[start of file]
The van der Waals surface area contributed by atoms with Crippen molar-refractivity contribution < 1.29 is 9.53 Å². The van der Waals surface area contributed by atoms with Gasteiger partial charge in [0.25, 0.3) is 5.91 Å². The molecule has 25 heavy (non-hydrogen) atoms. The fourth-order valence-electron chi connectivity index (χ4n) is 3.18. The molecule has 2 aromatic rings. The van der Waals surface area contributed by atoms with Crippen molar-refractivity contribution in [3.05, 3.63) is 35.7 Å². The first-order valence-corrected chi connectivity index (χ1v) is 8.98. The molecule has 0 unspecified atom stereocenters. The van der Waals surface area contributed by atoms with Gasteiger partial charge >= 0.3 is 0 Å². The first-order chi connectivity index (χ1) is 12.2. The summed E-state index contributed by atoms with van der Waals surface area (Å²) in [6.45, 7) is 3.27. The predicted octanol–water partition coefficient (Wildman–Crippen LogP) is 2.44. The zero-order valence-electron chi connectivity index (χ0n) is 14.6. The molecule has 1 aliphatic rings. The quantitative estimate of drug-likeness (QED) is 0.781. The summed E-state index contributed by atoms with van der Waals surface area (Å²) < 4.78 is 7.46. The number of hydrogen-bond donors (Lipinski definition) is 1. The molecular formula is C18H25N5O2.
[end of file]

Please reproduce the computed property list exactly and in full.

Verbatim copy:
The van der Waals surface area contributed by atoms with Crippen molar-refractivity contribution < 1.29 is 9.53 Å². The van der Waals surface area contributed by atoms with Gasteiger partial charge in [0.25, 0.3) is 5.91 Å². The molecule has 25 heavy (non-hydrogen) atoms. The fourth-order valence-electron chi connectivity index (χ4n) is 3.18. The molecule has 2 aromatic rings. The van der Waals surface area contributed by atoms with Crippen molar-refractivity contribution in [3.05, 3.63) is 35.7 Å². The first-order valence-corrected chi connectivity index (χ1v) is 8.98. The molecule has 0 unspecified atom stereocenters. The van der Waals surface area contributed by atoms with Gasteiger partial charge >= 0.3 is 0 Å². The first-order chi connectivity index (χ1) is 12.2. The summed E-state index contributed by atoms with van der Waals surface area (Å²) in [6.45, 7) is 3.27. The predicted octanol–water partition coefficient (Wildman–Crippen LogP) is 2.44. The zero-order valence-electron chi connectivity index (χ0n) is 14.6. The molecule has 1 aliphatic rings. The quantitative estimate of drug-likeness (QED) is 0.781. The summed E-state index contributed by atoms with van der Waals surface area (Å²) < 4.78 is 7.46. The number of hydrogen-bond donors (Lipinski definition) is 1. The molecular formula is C18H25N5O2.